Fauver said addiction can become so severe that lives are lost and kids at this age can't see how becoming addicted to drugs can ruin their entire lives.

Jack Funk said he agrees that the testing should include more than sports. He knows of students throughout the state that are using performance enhancing drugs. The kids need someone to counsel them and teach them the real truth about drugs. Marijuana isn't harmless. The policy is really for the youth and for their good. In the real world, most jobs include drug testing.

The question of whether the high school rodeo club would be under the drug policy was raised and Principal Davis said it is a separate organization that would need its own policy.

Kylee Jensen the cheer coach spoke in favor of the drug testing. She said they have experienced problems with the cheer squad over the years. It's a safety issue, if someone is under the influence of drugs and performing stunts where someone might be hurt, then it's a real concern. The drug testing policy will be a good way to help keep kids off drugs and encourage those on the cheer squad to help other members be drug free.

Doug Mecham is the principal of San Rafael junior high. He said he's had his own children come through the school system and he told his son that plays sports that he had his permission to quit because of the problems some of the sports teams were having. "My kids go to these schools too, and I don't want kids there that are selling and using drugs. I would also like to see programs for alcohol and tobacco detection," said Mecham.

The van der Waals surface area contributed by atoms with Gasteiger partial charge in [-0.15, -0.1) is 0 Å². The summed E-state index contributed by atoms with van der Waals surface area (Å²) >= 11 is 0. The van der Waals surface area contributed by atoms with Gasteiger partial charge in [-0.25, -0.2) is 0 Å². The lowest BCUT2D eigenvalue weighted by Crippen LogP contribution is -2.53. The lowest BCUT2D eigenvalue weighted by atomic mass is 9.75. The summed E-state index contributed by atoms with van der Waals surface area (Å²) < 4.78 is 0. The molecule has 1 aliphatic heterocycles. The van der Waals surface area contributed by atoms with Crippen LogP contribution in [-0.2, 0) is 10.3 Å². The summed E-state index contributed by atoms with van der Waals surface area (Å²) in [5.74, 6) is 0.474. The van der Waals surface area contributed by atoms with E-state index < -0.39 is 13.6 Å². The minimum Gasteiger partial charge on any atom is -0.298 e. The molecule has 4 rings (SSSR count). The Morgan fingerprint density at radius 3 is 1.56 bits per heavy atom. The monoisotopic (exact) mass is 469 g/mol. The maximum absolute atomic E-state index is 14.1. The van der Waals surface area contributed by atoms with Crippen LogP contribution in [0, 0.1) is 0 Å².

Todd Jeffs, the athletic director at Emery High spoke in favor of the policy. He said as things are now, it's only when a student is caught that the Utah High School Athletic Association rules can be enforced. The policy will help the students that are concerned about their status on a team. It will hold them to a higher standard as leaders in the school.